Sitting on a lonely hill in Glastonbury, is the Glastonbury Tor, and just may be the final resting place of King Arthur himself.
Well, if that information isn’t enough to motivate me to go visit Glastonbury, I’m not sure what is. So, off I went to the little country town of Glastonbury in the UK to explore this magical place in search of King Arthur himself.
Whether Glastonbury Tor is the final resting place of King Arthur or not, standing on top of this very LARGE hill, where the mysterious Tor sits truly is an amazing experience.
There are no writings of who first built the Tor, and archaeologists have theorised it once would have been a small foundation, before Monks and other inhabitants of the area continued to build level after level over the centuries, changing both the design and structure.
It is still unknown, fully, why it was ever built in the first place, or why people continued to build on top of the original foundation. The floors and stairs are no longer inside the Tor, which is a real shame. It would have added to the experience if you could climb to the top of the Tor.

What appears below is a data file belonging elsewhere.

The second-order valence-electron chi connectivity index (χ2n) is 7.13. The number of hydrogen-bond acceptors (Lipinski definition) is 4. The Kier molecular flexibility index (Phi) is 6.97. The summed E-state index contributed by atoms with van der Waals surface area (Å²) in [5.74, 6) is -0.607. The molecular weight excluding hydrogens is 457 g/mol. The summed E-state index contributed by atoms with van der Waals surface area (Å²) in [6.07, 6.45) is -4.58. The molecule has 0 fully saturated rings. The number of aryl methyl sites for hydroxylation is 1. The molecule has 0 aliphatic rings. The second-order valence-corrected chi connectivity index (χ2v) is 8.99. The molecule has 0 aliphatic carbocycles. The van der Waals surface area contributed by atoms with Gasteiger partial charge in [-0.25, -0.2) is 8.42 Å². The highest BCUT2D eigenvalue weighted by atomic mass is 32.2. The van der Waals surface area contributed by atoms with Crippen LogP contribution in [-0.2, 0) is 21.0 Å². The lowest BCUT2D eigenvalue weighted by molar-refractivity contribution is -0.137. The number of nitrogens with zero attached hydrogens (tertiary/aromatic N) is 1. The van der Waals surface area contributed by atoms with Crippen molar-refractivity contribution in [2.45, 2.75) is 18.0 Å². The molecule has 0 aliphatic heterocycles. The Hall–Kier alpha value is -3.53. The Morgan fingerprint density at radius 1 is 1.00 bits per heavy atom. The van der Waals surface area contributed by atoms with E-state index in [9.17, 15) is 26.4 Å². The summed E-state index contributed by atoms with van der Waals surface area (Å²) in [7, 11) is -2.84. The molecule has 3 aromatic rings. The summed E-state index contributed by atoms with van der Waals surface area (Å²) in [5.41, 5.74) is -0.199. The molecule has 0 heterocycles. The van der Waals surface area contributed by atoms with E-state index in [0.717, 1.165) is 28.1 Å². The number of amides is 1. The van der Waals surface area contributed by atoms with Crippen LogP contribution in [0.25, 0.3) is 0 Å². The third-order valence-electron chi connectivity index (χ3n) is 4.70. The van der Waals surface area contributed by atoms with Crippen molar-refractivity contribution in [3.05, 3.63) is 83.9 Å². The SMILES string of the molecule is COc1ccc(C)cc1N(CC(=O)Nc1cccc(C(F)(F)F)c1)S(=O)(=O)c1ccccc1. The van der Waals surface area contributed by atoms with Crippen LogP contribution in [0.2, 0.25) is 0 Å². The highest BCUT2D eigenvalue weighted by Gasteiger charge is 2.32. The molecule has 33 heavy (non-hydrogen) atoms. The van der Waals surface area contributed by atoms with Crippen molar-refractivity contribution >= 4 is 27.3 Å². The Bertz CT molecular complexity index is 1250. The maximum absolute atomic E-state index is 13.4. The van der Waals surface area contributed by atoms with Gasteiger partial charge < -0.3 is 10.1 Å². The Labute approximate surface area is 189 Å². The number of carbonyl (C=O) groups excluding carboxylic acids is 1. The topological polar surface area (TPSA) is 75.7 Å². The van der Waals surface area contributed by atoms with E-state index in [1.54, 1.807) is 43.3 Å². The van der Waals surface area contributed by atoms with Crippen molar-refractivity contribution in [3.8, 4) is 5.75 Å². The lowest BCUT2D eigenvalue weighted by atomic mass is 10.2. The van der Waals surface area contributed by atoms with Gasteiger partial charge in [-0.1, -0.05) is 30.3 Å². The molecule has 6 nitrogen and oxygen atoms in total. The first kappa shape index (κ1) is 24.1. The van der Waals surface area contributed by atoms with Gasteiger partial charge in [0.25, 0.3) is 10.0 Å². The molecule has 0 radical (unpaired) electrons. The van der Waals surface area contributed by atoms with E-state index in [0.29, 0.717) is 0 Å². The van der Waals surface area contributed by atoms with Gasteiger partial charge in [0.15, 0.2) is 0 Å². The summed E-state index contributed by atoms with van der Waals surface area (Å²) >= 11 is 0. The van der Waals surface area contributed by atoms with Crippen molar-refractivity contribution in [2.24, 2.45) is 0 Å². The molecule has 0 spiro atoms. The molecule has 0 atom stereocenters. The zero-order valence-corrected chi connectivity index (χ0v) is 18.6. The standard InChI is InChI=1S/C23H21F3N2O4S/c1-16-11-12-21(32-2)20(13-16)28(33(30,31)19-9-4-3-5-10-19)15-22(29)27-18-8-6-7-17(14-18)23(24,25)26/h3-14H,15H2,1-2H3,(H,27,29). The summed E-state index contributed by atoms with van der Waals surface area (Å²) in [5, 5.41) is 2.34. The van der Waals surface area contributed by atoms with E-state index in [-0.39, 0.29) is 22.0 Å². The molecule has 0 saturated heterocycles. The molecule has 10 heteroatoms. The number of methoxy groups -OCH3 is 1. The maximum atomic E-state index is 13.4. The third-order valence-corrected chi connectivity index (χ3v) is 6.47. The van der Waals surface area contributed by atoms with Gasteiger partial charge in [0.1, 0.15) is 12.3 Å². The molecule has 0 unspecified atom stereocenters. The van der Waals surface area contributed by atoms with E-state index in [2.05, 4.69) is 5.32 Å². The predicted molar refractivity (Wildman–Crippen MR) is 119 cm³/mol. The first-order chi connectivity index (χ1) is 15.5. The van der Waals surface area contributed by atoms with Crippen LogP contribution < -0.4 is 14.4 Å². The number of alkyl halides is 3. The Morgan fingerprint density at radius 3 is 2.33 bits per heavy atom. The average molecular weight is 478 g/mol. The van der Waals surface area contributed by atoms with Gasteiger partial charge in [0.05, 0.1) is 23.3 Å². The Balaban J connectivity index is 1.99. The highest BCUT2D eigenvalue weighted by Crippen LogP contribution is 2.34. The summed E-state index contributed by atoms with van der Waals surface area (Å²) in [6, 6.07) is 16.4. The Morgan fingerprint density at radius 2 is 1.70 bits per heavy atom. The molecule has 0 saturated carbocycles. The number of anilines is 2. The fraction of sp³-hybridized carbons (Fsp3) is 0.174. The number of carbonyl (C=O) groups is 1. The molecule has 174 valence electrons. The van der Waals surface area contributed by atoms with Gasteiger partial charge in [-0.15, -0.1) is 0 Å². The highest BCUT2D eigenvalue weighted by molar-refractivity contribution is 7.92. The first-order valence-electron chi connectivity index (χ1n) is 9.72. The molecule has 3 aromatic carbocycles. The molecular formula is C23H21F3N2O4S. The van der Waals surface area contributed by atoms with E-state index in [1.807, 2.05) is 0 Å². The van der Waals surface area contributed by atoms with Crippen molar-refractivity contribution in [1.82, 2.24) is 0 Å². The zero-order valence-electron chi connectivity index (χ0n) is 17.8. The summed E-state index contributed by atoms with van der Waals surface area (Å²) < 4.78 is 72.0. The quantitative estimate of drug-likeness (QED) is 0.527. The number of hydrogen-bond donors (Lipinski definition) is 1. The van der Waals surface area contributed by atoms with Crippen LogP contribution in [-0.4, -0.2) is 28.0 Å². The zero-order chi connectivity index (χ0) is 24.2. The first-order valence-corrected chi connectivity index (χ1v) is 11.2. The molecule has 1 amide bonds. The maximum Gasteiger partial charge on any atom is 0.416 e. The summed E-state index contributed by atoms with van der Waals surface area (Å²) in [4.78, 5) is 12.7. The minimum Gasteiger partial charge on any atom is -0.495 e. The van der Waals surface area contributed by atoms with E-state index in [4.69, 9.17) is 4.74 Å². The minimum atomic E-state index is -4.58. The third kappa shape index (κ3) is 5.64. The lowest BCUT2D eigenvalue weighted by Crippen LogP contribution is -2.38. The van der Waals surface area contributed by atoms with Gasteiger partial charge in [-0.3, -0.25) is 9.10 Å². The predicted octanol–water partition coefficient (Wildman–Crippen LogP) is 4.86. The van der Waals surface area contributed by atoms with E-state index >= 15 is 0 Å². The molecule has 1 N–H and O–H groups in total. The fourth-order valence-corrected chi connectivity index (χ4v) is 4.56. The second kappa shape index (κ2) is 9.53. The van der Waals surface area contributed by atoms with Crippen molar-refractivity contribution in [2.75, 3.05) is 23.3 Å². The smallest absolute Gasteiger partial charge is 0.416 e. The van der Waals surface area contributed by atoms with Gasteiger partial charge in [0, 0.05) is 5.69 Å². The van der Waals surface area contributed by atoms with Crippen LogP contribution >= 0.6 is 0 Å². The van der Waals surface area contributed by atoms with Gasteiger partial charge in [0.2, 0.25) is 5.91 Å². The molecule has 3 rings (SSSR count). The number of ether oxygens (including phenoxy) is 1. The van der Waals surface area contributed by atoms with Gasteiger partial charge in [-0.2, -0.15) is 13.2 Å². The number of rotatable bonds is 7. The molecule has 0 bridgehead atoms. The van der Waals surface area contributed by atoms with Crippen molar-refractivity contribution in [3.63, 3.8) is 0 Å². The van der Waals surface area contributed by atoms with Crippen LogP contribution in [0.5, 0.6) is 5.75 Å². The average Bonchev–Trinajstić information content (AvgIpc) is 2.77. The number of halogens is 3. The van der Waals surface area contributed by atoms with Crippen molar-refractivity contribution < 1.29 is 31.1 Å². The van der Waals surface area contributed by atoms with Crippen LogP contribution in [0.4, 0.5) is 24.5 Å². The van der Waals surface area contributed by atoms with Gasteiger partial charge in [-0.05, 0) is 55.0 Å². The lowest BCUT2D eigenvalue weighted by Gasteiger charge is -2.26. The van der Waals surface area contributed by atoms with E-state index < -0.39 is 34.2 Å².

I couldn’t help but find myself in deep thought whilst exploring this treat, sitting alone in the silence, on top of a hill and found it difficult to leave. I could have stood upon the hill and its Tor all day.
Local historians at the nearby Abbey (also worth visiting if you are in the area), state that although the Tor has been well associated with the legend of Avalon, King Arthur, The Holy Grail and other Christian myths, the Tor itself does sit on top of what is now called St Michael’s Ley, which has a Neolithic provenance, and is known as one the Celtic perpetual choirs.
Meaning, the hill where the Tor sits is said to maintain the spiritual integrity of the whole of Britain. Which could explain why it’s a difficult place to leave, once you have arrived.
To add to the mystery of the Tor, it is said, this very LARGE hill; also known as a primeval mound, was once surrounded by water too, making it a fundamental location in prehistory. Known as the Somerset Flats, the area was drained in the 4th century to provide additional farming lands to the people.
However, upon draining the waters, the discovery of many lake villages and raised walkways connecting the Glastonbury with many areas of its surrounding landscape illustrated that this area was once considered worthy of attention in prehistoric times and even today.